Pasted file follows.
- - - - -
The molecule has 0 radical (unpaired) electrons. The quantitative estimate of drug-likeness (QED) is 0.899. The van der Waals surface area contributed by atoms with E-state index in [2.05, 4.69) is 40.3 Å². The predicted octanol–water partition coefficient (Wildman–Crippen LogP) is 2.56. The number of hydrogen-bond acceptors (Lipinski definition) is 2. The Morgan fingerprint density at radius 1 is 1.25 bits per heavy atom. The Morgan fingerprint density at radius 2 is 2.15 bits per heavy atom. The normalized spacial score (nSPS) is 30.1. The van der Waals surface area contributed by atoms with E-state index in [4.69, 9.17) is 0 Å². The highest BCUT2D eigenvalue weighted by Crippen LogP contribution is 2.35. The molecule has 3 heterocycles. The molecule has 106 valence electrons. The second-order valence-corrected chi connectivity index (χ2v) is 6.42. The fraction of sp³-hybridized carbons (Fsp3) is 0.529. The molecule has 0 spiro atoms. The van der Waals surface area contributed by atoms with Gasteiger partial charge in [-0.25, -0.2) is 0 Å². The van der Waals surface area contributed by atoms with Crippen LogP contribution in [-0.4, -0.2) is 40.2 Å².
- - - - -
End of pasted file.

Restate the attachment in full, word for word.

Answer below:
The molecule has 0 radical (unpaired) electrons. The quantitative estimate of drug-likeness (QED) is 0.899. The van der Waals surface area contributed by atoms with E-state index in [2.05, 4.69) is 40.3 Å². The predicted octanol–water partition coefficient (Wildman–Crippen LogP) is 2.56. The number of hydrogen-bond acceptors (Lipinski definition) is 2. The Morgan fingerprint density at radius 1 is 1.25 bits per heavy atom. The Morgan fingerprint density at radius 2 is 2.15 bits per heavy atom. The normalized spacial score (nSPS) is 30.1. The van der Waals surface area contributed by atoms with E-state index in [4.69, 9.17) is 0 Å². The highest BCUT2D eigenvalue weighted by Crippen LogP contribution is 2.35. The molecule has 3 heterocycles. The molecule has 106 valence electrons. The second-order valence-corrected chi connectivity index (χ2v) is 6.42. The fraction of sp³-hybridized carbons (Fsp3) is 0.529. The molecule has 0 spiro atoms. The van der Waals surface area contributed by atoms with Gasteiger partial charge in [-0.25, -0.2) is 0 Å². The van der Waals surface area contributed by atoms with Crippen LogP contribution in [-0.4, -0.2) is 40.2 Å².